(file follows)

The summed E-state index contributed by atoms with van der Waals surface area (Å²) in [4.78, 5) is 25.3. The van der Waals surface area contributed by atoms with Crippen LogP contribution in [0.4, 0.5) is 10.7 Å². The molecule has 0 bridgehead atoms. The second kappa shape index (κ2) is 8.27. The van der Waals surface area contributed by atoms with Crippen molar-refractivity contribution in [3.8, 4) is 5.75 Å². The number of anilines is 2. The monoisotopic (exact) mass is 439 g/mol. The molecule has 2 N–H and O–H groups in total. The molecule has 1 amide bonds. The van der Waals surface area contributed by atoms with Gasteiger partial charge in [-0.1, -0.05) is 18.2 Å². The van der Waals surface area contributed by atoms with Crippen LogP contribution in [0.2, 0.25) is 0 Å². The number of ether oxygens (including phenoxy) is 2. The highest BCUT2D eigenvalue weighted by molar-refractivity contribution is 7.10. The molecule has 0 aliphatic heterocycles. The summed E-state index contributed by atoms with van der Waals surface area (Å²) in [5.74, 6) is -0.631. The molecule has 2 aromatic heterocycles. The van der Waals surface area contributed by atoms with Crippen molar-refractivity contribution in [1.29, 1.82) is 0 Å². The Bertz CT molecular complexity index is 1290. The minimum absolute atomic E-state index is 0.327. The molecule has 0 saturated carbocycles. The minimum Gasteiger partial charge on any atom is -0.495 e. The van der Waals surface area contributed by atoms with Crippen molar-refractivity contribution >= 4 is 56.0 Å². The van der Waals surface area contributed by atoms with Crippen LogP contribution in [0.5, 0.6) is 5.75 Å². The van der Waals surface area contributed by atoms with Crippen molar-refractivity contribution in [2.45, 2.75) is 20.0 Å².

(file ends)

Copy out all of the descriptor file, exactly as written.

The summed E-state index contributed by atoms with van der Waals surface area (Å²) in [4.78, 5) is 25.3. The van der Waals surface area contributed by atoms with Crippen LogP contribution in [0.4, 0.5) is 10.7 Å². The molecule has 0 bridgehead atoms. The second kappa shape index (κ2) is 8.27. The van der Waals surface area contributed by atoms with Crippen molar-refractivity contribution in [3.8, 4) is 5.75 Å². The number of anilines is 2. The monoisotopic (exact) mass is 439 g/mol. The molecule has 2 N–H and O–H groups in total. The molecule has 1 amide bonds. The van der Waals surface area contributed by atoms with Gasteiger partial charge in [-0.1, -0.05) is 18.2 Å². The van der Waals surface area contributed by atoms with Crippen LogP contribution in [0.2, 0.25) is 0 Å². The number of ether oxygens (including phenoxy) is 2. The highest BCUT2D eigenvalue weighted by molar-refractivity contribution is 7.10. The molecule has 0 aliphatic heterocycles. The summed E-state index contributed by atoms with van der Waals surface area (Å²) in [5.74, 6) is -0.631. The molecule has 2 aromatic heterocycles. The van der Waals surface area contributed by atoms with Crippen molar-refractivity contribution in [1.29, 1.82) is 0 Å². The Bertz CT molecular complexity index is 1290. The minimum absolute atomic E-state index is 0.327. The molecule has 0 saturated carbocycles. The minimum Gasteiger partial charge on any atom is -0.495 e. The van der Waals surface area contributed by atoms with Crippen molar-refractivity contribution >= 4 is 56.0 Å². The van der Waals surface area contributed by atoms with Crippen LogP contribution in [0.5, 0.6) is 5.75 Å². The van der Waals surface area contributed by atoms with Crippen molar-refractivity contribution in [2.45, 2.75) is 20.0 Å².